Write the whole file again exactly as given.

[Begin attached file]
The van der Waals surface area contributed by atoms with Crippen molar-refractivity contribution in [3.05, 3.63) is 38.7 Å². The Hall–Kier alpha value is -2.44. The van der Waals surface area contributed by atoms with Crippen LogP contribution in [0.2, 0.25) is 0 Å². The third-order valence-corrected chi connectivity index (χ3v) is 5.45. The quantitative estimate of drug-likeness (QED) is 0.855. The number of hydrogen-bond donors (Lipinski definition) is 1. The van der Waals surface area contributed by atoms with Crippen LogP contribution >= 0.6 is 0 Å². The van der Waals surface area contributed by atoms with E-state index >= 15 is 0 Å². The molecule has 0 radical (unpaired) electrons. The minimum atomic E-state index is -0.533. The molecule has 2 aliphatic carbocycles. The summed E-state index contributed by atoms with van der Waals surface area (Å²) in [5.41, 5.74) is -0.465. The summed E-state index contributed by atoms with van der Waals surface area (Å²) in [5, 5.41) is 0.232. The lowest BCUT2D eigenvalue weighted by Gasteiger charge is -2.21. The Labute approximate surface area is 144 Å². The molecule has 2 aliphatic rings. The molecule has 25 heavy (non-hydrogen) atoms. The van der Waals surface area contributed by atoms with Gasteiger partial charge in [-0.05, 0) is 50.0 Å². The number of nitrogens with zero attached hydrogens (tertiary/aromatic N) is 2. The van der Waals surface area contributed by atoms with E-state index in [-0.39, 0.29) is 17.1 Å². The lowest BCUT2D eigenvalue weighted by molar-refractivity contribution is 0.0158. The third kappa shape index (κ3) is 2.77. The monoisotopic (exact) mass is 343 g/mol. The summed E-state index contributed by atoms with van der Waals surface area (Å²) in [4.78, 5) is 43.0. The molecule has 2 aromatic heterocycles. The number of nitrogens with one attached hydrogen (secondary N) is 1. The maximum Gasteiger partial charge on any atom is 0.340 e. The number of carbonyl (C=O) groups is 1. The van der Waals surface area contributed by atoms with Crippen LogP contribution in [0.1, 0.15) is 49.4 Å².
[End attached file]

The van der Waals surface area contributed by atoms with Crippen molar-refractivity contribution in [3.05, 3.63) is 38.7 Å². The Hall–Kier alpha value is -2.44. The van der Waals surface area contributed by atoms with Crippen LogP contribution in [0.2, 0.25) is 0 Å². The third-order valence-corrected chi connectivity index (χ3v) is 5.45. The quantitative estimate of drug-likeness (QED) is 0.855. The number of hydrogen-bond donors (Lipinski definition) is 1. The van der Waals surface area contributed by atoms with Crippen LogP contribution >= 0.6 is 0 Å². The van der Waals surface area contributed by atoms with E-state index >= 15 is 0 Å². The molecule has 0 radical (unpaired) electrons. The minimum atomic E-state index is -0.533. The molecule has 2 aliphatic carbocycles. The summed E-state index contributed by atoms with van der Waals surface area (Å²) in [5.41, 5.74) is -0.465. The summed E-state index contributed by atoms with van der Waals surface area (Å²) in [5, 5.41) is 0.232. The lowest BCUT2D eigenvalue weighted by Gasteiger charge is -2.21. The Labute approximate surface area is 144 Å². The molecule has 2 aliphatic rings. The molecule has 25 heavy (non-hydrogen) atoms. The van der Waals surface area contributed by atoms with Gasteiger partial charge in [-0.05, 0) is 50.0 Å². The number of nitrogens with zero attached hydrogens (tertiary/aromatic N) is 2. The van der Waals surface area contributed by atoms with E-state index in [-0.39, 0.29) is 17.1 Å². The lowest BCUT2D eigenvalue weighted by molar-refractivity contribution is 0.0158. The third kappa shape index (κ3) is 2.77. The monoisotopic (exact) mass is 343 g/mol. The summed E-state index contributed by atoms with van der Waals surface area (Å²) in [4.78, 5) is 43.0. The molecule has 2 aromatic heterocycles. The number of nitrogens with one attached hydrogen (secondary N) is 1. The maximum Gasteiger partial charge on any atom is 0.340 e. The number of carbonyl (C=O) groups is 1. The van der Waals surface area contributed by atoms with Crippen LogP contribution in [0.1, 0.15) is 49.4 Å².